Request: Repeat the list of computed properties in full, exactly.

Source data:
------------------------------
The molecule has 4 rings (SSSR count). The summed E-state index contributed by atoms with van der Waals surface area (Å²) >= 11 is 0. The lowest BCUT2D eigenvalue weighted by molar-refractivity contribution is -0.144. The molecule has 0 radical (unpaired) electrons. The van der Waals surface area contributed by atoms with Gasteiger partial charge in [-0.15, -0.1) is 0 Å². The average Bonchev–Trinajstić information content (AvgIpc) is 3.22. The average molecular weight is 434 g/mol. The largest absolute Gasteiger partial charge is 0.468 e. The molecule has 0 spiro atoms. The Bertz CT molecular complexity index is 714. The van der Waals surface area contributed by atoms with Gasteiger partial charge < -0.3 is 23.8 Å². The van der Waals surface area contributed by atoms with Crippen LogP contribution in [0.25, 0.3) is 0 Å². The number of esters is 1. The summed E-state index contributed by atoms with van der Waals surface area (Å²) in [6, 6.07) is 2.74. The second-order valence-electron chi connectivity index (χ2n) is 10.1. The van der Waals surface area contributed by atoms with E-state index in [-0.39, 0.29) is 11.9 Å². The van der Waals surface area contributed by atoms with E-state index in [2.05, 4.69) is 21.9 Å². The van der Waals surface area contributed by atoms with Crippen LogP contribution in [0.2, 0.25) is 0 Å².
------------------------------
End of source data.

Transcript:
The molecule has 4 rings (SSSR count). The summed E-state index contributed by atoms with van der Waals surface area (Å²) >= 11 is 0. The lowest BCUT2D eigenvalue weighted by molar-refractivity contribution is -0.144. The molecule has 0 radical (unpaired) electrons. The van der Waals surface area contributed by atoms with Gasteiger partial charge in [-0.15, -0.1) is 0 Å². The average Bonchev–Trinajstić information content (AvgIpc) is 3.22. The average molecular weight is 434 g/mol. The largest absolute Gasteiger partial charge is 0.468 e. The molecule has 0 spiro atoms. The Bertz CT molecular complexity index is 714. The van der Waals surface area contributed by atoms with Gasteiger partial charge < -0.3 is 23.8 Å². The van der Waals surface area contributed by atoms with Crippen LogP contribution in [0.25, 0.3) is 0 Å². The number of esters is 1. The summed E-state index contributed by atoms with van der Waals surface area (Å²) in [6, 6.07) is 2.74. The second-order valence-electron chi connectivity index (χ2n) is 10.1. The van der Waals surface area contributed by atoms with E-state index in [-0.39, 0.29) is 11.9 Å². The van der Waals surface area contributed by atoms with E-state index in [2.05, 4.69) is 21.9 Å². The van der Waals surface area contributed by atoms with Crippen LogP contribution in [0.2, 0.25) is 0 Å².